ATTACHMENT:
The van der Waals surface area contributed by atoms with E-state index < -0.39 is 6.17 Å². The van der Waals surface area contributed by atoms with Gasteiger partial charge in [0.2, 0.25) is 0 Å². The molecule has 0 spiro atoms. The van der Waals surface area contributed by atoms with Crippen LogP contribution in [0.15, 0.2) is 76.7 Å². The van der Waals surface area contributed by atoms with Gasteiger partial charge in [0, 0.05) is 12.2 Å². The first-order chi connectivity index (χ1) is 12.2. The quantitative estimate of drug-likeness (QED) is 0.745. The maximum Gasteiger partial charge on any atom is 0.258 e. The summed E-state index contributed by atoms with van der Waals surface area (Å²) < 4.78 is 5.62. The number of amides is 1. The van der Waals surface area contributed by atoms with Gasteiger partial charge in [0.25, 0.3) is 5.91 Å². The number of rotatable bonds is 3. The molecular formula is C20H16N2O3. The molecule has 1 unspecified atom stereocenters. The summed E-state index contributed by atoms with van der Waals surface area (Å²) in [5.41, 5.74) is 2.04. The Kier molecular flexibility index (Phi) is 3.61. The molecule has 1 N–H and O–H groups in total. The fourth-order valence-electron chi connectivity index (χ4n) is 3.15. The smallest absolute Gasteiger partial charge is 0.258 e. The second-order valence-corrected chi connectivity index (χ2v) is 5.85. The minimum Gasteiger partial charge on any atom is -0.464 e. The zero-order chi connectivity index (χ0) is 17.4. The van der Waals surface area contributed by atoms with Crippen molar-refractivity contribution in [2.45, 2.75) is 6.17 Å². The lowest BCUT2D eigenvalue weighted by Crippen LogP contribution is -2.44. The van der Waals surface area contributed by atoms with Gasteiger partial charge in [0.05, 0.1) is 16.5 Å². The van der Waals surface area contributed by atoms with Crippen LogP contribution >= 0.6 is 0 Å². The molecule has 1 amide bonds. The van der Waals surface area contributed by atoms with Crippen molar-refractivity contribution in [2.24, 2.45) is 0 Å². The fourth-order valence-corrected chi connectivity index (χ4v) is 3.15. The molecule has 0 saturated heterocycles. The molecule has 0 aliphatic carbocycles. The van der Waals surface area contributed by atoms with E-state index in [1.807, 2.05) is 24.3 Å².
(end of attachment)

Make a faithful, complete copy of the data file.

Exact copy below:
The van der Waals surface area contributed by atoms with E-state index < -0.39 is 6.17 Å². The van der Waals surface area contributed by atoms with Gasteiger partial charge in [0.2, 0.25) is 0 Å². The molecule has 0 spiro atoms. The van der Waals surface area contributed by atoms with Crippen LogP contribution in [0.15, 0.2) is 76.7 Å². The van der Waals surface area contributed by atoms with Gasteiger partial charge in [0, 0.05) is 12.2 Å². The first-order chi connectivity index (χ1) is 12.2. The quantitative estimate of drug-likeness (QED) is 0.745. The maximum Gasteiger partial charge on any atom is 0.258 e. The summed E-state index contributed by atoms with van der Waals surface area (Å²) < 4.78 is 5.62. The number of amides is 1. The van der Waals surface area contributed by atoms with Gasteiger partial charge in [0.25, 0.3) is 5.91 Å². The number of rotatable bonds is 3. The molecular formula is C20H16N2O3. The molecule has 1 unspecified atom stereocenters. The summed E-state index contributed by atoms with van der Waals surface area (Å²) in [5.41, 5.74) is 2.04. The Kier molecular flexibility index (Phi) is 3.61. The molecule has 1 N–H and O–H groups in total. The fourth-order valence-electron chi connectivity index (χ4n) is 3.15. The smallest absolute Gasteiger partial charge is 0.258 e. The second-order valence-corrected chi connectivity index (χ2v) is 5.85. The minimum Gasteiger partial charge on any atom is -0.464 e. The zero-order chi connectivity index (χ0) is 17.4. The van der Waals surface area contributed by atoms with Crippen molar-refractivity contribution in [2.45, 2.75) is 6.17 Å². The lowest BCUT2D eigenvalue weighted by Crippen LogP contribution is -2.44. The van der Waals surface area contributed by atoms with Gasteiger partial charge in [0.05, 0.1) is 16.5 Å². The van der Waals surface area contributed by atoms with Crippen LogP contribution >= 0.6 is 0 Å². The molecule has 1 amide bonds. The van der Waals surface area contributed by atoms with Crippen molar-refractivity contribution in [2.24, 2.45) is 0 Å². The fourth-order valence-corrected chi connectivity index (χ4v) is 3.15. The molecule has 0 saturated heterocycles. The molecule has 0 aliphatic carbocycles. The van der Waals surface area contributed by atoms with E-state index in [1.807, 2.05) is 24.3 Å².